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The influence of nursing home managers’ leadership on person-centred care and stress of conscience: A cross-sectional study

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posted on 2021-11-10, 05:39 authored by A Backman, K Sjögren, H Lövheim, M Lindkvist, David EdvardssonDavid Edvardsson
Background: Leadership and stress are common concepts in nursing, and this study explores empirically the connection between leadership and stress of conscience in the context of aged care practice. Previous literature has shown that when staff are unable to carry out their ethical liabilities towards the residents, feelings of guilt may occur among staff, which may be an expression of stress of conscience. Although leadership has been described as crucial for staff’s work perceptions of stress as well as for person-centred practices, the influence of nursing home managers’ leadership on stress of conscience among staff and person-centred practices is still not fully explored. This study attempts to address that knowledge gap by exploring the relationship between leadership, person-centred care, and stress of conscience. Methods: This study was based on a cross-sectional national survey of 2985 staff and their managers in 190 nursing homes throughout Sweden. Descriptive statistics and regression modelling were used to explore associations. Results: Leadership was associated with a higher degree of person-centred care and less stress of conscience. A higher degree of person-centred care was also associated with less stress of conscience. The results also showed that leadership as well as person-centred care were individually associated with lower levels of stress of conscience when adjusting for potential confounders. Conclusion: Nursing home managers’ leadership was significantly associated with less staff stress of conscience and more person-centred care. This indicates that a leadership most prominently characterised by coaching and giving feedback, relying on staff and handling conflicts constructively, experimenting with new ideas, and controlling work individually can contribute to less staff stress as well as higher degree of person-centred care provision.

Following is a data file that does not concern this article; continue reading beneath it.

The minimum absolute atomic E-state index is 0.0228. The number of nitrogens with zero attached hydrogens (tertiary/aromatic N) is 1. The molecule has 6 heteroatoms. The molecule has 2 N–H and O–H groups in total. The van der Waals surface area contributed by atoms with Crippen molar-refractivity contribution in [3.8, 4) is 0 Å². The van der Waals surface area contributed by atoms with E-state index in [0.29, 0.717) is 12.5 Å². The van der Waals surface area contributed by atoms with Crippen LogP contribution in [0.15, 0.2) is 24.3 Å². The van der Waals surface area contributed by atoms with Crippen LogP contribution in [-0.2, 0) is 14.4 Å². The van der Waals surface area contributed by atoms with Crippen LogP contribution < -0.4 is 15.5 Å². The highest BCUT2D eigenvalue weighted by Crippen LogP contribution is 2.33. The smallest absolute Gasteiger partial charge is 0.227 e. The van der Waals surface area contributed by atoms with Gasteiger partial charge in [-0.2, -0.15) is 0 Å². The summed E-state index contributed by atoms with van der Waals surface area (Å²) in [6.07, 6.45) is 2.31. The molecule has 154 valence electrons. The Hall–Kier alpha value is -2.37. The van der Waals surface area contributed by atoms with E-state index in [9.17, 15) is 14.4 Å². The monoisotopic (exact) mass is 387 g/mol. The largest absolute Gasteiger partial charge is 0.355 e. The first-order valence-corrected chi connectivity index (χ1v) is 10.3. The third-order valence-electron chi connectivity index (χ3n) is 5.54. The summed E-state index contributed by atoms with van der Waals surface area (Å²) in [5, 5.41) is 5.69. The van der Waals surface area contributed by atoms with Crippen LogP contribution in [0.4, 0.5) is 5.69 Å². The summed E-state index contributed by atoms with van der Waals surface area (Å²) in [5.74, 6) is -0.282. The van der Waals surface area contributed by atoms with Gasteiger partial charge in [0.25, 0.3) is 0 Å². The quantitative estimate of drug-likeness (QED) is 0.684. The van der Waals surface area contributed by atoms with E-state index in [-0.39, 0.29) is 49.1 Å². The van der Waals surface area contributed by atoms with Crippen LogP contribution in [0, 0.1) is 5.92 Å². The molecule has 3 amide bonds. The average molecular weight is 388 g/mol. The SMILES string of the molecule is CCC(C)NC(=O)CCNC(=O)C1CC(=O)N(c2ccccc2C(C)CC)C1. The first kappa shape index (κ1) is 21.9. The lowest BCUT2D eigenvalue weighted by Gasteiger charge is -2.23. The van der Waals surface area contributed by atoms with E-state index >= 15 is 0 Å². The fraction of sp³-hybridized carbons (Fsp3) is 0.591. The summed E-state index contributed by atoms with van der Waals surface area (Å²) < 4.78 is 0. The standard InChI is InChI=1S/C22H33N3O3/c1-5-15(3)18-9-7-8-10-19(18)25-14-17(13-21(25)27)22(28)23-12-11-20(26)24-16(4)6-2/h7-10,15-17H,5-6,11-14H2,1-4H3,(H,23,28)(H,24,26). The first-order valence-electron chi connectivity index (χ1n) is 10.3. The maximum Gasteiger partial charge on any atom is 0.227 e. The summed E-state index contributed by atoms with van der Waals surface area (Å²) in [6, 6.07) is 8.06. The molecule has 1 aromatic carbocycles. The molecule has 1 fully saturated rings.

This study was funded by Vardalstiftelsen, the Swedish Research Council for Health, Working Life and Welfare (2014-4016), and Swedish Research Council (521-2014-2715). The funding organisations had no role in the design or execution of the study or in data collection, analyses, or interpretation or in the preparation, review, or approval of the submitted manuscript. The Open Access fee was funded by the Umea University.


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BMC Nursing





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